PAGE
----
2. Depth. Three of the "coverage" entries you selected above should demonstrate your ability to examine a literary work in depth. Do some online research, and link to the precise pages where you got ideas that helped you formulate your ideas. If you prefer to use a library book, quote a passage that you found interesting. (This is good practice for writing research papers.) Here are a few examples of a blog entry that goes above and beyond the standard "what I thought about the story" blog entry: Fitting in in the Diamond Age and Forced Reading-- Beloved Character.
    3. Interaction. Of the "Coverage" blogs entries included above, three should demonstrate your ability to use weblogs to interact with your peers. For instance, you might disagree (politely) with something a peer has written; link to and quote from the peer's blog entry, then carefully (and respectfully) explain where you disagree. Rather than hurl accusations in order to make the other person look bad, cheerfully invite the other person to explain their perspective. Quote passages from the literary works your peer is discussing, or do research that helps unveil the truth. (These may or may not include some entries you have already included among your "Depth" entries.)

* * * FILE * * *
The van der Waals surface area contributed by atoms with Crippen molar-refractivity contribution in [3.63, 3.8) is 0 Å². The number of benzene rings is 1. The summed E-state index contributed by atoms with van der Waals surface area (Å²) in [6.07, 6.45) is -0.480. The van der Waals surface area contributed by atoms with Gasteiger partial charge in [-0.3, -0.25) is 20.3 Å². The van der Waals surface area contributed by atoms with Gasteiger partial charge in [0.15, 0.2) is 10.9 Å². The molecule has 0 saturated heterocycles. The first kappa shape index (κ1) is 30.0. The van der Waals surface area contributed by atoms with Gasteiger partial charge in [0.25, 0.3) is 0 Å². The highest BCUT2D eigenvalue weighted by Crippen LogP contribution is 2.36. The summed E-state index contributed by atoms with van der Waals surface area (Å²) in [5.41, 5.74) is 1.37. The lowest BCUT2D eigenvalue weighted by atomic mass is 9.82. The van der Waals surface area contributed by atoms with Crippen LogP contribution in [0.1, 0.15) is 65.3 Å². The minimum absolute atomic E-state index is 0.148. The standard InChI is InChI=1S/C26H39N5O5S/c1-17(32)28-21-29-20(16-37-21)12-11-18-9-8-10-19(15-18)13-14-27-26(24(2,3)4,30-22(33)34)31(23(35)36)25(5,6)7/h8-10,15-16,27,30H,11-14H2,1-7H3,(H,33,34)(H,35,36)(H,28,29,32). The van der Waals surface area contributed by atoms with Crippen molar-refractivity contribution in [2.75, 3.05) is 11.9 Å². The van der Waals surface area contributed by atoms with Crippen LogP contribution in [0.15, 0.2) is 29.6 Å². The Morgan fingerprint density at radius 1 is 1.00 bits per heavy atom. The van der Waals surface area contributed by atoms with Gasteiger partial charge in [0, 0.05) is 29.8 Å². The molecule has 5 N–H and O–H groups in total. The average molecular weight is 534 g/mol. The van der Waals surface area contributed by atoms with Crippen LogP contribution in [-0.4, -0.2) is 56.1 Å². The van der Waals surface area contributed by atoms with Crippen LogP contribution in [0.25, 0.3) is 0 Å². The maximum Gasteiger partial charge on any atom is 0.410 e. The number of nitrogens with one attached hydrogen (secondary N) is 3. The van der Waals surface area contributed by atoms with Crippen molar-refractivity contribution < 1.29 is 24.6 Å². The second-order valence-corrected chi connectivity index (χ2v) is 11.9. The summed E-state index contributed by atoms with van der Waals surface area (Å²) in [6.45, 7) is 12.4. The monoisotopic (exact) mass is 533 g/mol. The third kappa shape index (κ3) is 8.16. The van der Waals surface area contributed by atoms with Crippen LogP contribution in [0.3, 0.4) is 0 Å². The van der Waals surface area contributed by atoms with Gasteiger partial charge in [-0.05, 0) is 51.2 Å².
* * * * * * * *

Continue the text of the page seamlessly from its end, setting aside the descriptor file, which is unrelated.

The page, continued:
4. Discussions. Blogging feels lonely when you aren't getting any comments; you will feel more motivated to blog if you enjoy (and learn from) the comments left by your readers. Your portfolio should include three entries (which may or may not overlap with either the "Interaction" or "Depth" entries) that demonstrate that your blog sparked a conversation that furthered your intellectual examination of a literary subjet.
    5. Xenoblogging. "Xeno" means "foreign," so xenoblogging (a term that I just coined) means the work that you do that helps other people's weblogs. Your portfolio should include three entries (which may or may not overlap with the ones you have already selected for "Coverage") that demonstrate your willingness to contribute selflessly and generously to the online classroom community. Examples of good xenoblogging: